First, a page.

Tsinghua University, A Sea Of Spokes – By April Warren

As Zhu Liang Wenxuan finished packing his three bulging suitcases and prepared to travel overnight by train to what would be his home for the next four years, one necessity was still missing from his school supply list – a bicycle.

Two years later, like most of the 33,981 students currently attending Tsinghua University in Beijing, Zhu’s bike blends easily into the vast sea of spokes.

“It’s a necessity for school,” said Zhu, 19, from Jiagxi Province, a journalism major. “The bike is used as a tool.”

Although the University’s website does not state how many bikes are on campus, many students speculate the number stretchs to the tens of thousands.

The Tsinghua campus sprawls over 395 hectares of land making it difficult for students to walk from class to class in the 15-minute time allowance.
Li Xue, 23, a journalism graduate student from Beijing, owns a car and a bike but prefers to breeze around on two wheels rather than four.

“Because we have a lot of road and (car) speed is limited,” Li said.

According to Zhu, bikes are also convenient because roads across campus are closed during lunch and dinner hours to help cut down on traffic jams.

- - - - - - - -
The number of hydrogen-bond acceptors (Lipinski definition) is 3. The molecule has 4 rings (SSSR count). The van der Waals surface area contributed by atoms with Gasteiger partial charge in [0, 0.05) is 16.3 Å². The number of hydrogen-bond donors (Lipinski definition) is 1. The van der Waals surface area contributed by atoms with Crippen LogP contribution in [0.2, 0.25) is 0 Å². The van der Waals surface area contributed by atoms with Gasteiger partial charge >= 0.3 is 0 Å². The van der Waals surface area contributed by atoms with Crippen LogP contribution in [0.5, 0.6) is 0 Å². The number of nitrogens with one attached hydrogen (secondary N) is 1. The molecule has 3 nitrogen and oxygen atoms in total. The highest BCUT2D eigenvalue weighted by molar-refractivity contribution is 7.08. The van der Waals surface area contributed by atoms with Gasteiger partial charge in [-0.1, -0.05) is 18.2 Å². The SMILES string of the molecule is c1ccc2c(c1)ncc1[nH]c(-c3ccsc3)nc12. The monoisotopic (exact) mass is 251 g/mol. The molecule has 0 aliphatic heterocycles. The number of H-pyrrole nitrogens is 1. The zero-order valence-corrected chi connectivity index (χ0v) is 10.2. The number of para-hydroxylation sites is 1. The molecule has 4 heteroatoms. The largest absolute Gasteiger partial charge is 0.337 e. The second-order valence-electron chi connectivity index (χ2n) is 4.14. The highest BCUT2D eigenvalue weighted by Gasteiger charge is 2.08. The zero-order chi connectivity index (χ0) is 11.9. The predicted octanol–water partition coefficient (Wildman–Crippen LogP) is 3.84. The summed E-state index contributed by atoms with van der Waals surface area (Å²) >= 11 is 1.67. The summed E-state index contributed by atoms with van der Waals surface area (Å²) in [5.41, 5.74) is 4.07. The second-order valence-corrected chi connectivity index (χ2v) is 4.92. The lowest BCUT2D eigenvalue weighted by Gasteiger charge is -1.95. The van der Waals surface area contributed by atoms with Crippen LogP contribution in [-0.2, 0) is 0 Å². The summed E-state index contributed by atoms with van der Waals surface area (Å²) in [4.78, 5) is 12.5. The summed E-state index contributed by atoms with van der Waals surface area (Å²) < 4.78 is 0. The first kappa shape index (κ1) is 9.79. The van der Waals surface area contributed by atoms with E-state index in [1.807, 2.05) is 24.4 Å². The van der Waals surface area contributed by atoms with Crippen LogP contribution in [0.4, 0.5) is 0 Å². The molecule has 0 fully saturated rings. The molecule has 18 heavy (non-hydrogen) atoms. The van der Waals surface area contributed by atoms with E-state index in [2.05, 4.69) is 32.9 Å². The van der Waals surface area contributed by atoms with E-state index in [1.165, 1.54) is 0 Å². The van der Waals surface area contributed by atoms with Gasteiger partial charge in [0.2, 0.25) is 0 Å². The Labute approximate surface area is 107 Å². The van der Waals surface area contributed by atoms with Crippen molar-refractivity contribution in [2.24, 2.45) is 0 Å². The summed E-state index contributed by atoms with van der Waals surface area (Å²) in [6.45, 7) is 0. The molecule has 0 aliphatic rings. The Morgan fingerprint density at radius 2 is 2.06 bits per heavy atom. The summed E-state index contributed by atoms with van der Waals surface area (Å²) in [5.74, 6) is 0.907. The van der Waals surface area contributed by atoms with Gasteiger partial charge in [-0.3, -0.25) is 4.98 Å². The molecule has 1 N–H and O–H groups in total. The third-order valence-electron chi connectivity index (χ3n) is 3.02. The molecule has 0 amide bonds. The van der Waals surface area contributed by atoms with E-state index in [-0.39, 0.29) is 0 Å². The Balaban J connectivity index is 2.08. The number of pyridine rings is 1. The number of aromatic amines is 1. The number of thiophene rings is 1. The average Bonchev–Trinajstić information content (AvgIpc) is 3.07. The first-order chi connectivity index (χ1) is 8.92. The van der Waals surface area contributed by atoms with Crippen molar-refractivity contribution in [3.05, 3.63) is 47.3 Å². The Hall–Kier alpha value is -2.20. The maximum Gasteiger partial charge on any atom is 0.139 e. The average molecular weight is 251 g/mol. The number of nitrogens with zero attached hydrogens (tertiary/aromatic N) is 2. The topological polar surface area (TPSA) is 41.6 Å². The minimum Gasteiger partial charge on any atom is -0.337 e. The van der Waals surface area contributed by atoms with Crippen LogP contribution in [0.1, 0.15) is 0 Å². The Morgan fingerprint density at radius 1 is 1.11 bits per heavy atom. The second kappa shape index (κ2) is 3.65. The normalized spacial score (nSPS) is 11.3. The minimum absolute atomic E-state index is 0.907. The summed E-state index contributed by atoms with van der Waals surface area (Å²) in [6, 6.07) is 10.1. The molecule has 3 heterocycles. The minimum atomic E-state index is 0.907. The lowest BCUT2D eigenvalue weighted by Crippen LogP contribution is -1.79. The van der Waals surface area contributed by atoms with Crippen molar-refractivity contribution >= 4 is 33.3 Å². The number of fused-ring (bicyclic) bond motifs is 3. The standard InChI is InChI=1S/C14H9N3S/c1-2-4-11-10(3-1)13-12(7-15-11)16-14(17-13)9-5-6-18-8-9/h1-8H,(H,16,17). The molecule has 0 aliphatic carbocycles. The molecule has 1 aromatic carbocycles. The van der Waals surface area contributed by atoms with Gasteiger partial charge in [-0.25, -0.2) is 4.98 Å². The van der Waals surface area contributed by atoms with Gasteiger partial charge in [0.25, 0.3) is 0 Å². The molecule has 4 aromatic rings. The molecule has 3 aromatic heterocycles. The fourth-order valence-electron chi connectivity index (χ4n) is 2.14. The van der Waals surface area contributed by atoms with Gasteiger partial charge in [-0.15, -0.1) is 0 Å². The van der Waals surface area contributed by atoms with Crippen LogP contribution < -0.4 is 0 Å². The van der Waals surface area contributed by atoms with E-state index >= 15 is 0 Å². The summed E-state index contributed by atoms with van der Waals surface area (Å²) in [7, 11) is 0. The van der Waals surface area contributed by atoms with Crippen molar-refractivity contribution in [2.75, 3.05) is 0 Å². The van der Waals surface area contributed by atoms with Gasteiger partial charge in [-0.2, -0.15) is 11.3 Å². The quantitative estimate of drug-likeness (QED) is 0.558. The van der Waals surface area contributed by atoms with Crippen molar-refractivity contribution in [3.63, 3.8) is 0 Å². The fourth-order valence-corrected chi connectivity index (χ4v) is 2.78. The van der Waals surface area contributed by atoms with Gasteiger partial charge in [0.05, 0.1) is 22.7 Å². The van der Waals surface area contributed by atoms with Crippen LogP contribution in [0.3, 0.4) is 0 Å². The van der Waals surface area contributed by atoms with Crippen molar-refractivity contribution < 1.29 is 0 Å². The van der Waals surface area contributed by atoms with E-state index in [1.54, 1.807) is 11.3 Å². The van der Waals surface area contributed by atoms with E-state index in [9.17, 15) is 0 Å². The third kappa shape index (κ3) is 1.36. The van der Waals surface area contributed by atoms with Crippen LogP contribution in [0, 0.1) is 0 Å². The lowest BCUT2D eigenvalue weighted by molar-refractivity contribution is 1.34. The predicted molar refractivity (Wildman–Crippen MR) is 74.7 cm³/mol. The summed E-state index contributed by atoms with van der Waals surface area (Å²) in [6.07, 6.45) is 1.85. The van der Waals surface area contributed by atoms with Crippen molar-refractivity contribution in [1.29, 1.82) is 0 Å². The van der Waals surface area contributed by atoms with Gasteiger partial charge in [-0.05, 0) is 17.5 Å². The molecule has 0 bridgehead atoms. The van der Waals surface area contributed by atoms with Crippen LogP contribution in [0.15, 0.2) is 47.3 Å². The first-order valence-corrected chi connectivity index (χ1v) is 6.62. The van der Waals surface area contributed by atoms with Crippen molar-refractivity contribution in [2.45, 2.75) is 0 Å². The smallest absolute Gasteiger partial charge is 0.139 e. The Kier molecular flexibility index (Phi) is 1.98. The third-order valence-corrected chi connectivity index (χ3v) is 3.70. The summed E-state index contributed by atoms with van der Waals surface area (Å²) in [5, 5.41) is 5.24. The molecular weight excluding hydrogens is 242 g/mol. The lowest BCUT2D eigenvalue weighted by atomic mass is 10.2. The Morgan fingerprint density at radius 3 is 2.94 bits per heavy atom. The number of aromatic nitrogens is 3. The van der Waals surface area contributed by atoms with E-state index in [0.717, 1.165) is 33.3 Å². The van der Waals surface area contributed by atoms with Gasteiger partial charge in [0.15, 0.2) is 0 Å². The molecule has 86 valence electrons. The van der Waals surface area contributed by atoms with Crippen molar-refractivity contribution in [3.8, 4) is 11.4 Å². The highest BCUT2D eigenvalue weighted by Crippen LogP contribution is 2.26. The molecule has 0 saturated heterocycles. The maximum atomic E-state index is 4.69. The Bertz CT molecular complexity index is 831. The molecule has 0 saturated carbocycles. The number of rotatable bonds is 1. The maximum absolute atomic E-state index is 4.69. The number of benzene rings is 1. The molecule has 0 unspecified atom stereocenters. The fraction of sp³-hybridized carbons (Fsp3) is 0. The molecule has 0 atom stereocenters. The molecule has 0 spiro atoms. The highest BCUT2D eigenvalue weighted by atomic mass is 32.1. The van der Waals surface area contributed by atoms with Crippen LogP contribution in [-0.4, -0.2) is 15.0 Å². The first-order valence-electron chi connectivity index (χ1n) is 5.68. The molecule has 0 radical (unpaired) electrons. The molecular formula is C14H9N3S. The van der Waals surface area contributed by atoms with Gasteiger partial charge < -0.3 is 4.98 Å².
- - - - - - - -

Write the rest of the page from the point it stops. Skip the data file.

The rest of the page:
Traveling Tsinghua by bike is also cost effective. While the campus bus costs 1 yuan (1 yuan = 14.2 cents) per ride for students and can force passengers to wait in line for several minutes, bike parking is plentiful and each student is assigned a free parking spot in a garage under their dorm.
Although bikes are common, so is theft.

The famous Chinese saying “If you don’t climb the Great Wall you are not a true man,” has been adopted and adapted by Tsinghua students to state, “If you don’t loose a bike at the university you are not a true college student.”

By this definition Guo Chengchun, 21, a journalism major from Shanxi Province, is a true college student. At the start of school, he purchased a bike and lock for 340 yuan with money he saved from the Chinese New Year and his birthday.

Three months into the school year he parked his blue and green bike outside the dining hall by a tree and dirt hole. Although he has three locks on his bike, he decided to use the one with the least protection.
“After I ate dinner, I saw the tree and I saw the hole but I didn’t see the bicycle,” Guo said.

Li’s purple Emmani bike also suffered a similar fate. “I know it’s a commonality,” said Li. Her next bike came from a friend who was graduating and needed to get rid of her bike.

For students who can’t afford to purchase one, certificates are distributed by need for a free bicycle. Gao Song, 22, a journalism major from Heilong Province obtained his first bike for free because the organization overseeing low income families in his city determined he could not afford one on his own. On first arrival to the university, his used silver bike took him to class, the library and activities. “I was so relieved. It made me feel comfortable.”

When asked if he could chose between a car and a bike, his reply: “a bike.”